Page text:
A new exhibition has opened showcasing the swords and weaponry of famous borderland characters of the past.

The Sword in the Story has been inspired by a mystery sword which may have belonged to infamous 16th century Border Reiver Kinmont Willie.

The exhibition at Dumfries Museum also boasts a selection of swords associated with famous characters and different periods and cultures.

Artifacts include a Bronze Age sword found near Lockerbie, a medieval sword found near Lochar Moss, and others belonging to Robert Burns and Artic explorer Sir John Ross.

The exhibition will visit Annan, and possibly Langholm, too.

Reiver Willie Armstrong of Kinmont regularly led bands of men into Cumbria from the Borders during the 16th century's days of lawlessness.

He was notorious for his bloodthirsty raids.

He banded together members of his own Armstrong clan with other families to plunder cattle, leaving death and destruction in his wake.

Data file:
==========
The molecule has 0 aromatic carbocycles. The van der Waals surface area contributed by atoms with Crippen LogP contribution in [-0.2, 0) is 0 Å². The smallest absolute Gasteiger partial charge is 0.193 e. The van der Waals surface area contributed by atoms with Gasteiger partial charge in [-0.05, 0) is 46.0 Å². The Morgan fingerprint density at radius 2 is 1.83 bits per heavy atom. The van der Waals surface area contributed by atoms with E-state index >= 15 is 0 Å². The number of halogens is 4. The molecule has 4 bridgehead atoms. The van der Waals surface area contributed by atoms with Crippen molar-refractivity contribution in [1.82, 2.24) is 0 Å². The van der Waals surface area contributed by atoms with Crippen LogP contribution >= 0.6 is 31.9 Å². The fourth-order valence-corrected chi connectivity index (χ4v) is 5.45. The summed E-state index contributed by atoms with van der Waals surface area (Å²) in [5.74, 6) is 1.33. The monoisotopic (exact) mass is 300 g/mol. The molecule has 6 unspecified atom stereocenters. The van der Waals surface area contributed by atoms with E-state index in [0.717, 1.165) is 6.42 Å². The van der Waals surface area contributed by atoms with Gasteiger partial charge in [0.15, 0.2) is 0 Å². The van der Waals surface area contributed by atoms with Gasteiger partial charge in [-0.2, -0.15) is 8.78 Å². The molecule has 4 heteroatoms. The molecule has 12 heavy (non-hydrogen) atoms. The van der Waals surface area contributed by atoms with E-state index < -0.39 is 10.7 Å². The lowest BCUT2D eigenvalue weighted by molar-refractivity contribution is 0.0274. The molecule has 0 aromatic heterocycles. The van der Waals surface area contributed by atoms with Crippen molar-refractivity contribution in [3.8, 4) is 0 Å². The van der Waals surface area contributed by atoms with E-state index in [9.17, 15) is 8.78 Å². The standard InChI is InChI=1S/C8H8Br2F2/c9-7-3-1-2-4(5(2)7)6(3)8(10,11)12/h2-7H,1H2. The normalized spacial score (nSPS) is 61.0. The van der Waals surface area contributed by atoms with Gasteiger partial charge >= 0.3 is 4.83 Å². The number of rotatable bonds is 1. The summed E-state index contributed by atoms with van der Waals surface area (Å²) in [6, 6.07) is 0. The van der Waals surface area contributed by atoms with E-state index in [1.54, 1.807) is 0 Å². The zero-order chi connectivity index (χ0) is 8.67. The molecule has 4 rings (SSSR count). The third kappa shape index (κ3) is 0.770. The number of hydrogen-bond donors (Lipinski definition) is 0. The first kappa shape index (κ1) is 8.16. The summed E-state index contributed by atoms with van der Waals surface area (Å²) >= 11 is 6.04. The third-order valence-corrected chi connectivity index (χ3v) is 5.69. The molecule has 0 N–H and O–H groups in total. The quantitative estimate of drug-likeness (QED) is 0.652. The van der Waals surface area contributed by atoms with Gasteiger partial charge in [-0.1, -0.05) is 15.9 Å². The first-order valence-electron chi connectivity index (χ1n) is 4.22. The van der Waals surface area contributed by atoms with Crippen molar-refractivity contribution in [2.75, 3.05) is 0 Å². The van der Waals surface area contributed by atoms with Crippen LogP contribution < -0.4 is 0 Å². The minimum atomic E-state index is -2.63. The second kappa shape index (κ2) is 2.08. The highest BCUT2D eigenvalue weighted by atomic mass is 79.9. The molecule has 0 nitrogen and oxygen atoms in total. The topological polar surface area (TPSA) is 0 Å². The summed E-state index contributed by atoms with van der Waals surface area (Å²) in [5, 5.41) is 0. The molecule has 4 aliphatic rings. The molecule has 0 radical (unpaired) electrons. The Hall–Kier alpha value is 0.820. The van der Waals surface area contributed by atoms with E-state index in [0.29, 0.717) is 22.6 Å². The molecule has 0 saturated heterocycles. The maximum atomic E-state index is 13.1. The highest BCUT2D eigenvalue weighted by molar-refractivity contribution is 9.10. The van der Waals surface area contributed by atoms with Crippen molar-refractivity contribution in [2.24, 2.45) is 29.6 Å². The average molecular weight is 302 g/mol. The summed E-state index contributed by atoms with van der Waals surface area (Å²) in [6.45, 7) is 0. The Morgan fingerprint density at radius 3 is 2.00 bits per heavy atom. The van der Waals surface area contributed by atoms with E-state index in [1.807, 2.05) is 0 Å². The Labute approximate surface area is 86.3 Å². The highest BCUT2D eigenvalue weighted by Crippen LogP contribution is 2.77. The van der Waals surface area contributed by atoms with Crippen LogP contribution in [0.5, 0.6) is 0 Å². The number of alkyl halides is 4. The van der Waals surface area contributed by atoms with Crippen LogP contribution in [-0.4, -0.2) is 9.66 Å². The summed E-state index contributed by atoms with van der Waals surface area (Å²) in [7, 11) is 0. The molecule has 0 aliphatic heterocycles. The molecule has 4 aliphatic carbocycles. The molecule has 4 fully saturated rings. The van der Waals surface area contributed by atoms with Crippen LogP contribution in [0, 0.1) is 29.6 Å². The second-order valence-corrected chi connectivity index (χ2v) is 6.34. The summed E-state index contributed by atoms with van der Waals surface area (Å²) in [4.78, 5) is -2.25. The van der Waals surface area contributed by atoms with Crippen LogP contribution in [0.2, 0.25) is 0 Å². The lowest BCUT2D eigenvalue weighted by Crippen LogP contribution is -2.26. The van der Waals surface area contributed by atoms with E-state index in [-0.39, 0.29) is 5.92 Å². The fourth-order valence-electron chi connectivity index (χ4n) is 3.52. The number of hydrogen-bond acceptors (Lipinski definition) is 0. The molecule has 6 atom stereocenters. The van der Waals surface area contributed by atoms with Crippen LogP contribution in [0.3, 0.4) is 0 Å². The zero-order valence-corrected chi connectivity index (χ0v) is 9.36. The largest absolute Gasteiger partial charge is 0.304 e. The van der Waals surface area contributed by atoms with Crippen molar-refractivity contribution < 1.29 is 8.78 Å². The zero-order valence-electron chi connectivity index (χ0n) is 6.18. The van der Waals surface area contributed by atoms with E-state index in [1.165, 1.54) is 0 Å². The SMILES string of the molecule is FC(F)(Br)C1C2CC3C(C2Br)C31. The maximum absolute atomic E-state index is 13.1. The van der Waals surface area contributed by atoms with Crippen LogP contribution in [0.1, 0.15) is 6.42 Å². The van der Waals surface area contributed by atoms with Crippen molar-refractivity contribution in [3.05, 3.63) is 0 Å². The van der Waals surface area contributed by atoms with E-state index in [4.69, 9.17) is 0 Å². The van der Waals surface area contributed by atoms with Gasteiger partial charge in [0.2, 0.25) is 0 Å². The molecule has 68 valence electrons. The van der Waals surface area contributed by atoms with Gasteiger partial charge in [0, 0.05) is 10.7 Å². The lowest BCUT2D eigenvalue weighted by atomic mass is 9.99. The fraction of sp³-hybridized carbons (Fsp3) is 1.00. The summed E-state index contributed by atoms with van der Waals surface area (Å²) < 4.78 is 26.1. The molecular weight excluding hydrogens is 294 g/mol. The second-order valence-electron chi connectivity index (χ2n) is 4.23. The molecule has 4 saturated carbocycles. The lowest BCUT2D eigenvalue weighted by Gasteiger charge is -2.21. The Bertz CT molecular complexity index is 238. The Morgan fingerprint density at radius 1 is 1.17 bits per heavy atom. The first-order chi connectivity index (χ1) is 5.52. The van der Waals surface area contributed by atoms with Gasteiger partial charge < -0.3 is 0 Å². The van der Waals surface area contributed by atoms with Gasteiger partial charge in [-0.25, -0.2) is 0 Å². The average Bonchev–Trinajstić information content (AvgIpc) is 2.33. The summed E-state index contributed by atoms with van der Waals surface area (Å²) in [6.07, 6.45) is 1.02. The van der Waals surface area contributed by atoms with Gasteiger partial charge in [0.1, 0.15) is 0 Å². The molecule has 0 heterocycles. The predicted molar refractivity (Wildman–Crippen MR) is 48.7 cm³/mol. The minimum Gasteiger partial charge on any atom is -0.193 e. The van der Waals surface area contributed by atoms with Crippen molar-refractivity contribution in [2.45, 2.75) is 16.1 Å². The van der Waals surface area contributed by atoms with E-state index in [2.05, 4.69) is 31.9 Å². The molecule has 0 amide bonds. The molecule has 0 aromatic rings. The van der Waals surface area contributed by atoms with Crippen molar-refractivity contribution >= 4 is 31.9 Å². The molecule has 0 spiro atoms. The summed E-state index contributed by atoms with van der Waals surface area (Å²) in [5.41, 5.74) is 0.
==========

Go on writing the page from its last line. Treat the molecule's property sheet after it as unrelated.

When he was arrested and dragged to Carlisle Castle, his capture was deemed unlawful because it had taken place on a day of truce on the Scottish-English border.

Appeals for his release were denied and the Bold Buccleuch gathered a band of men and sprang Willie from jail.

Two years ago a one-metre long sword blade was discovered during an audit of Annan Museum's collection. It was partially corroded and its hilt was missing.

Faded handwriting on the attached label hinted of an association with Kinmont Willie.

Now Dr Valentina Bold is researching the sword to find out how it came to be in the collection and has secured funding from the Society of Antiquaries of Scotland for her work.

Dr Bold said: "We know Kinmont Willie best through the reiving ballad which describes his capture and jailbreak from Carlisle Castle. The ballad was first written down by Sir Walter Scott in 1802.

"I have delved into the papers written at the time of Willie’s capture and he really was a nasty piece of work. I will continue my research to see whether we can find evidence for a sword, belonging to Willie, passing down from the 16th century to end up in the museum collection."

Broadcaster Fiona Armstrong, who is Lord Lieutenant of Dumfries, officially opened the exhibition last Friday.

Dr Bold will give a Royal Society of Edinburgh lecture at Dumfries Museum on May 11.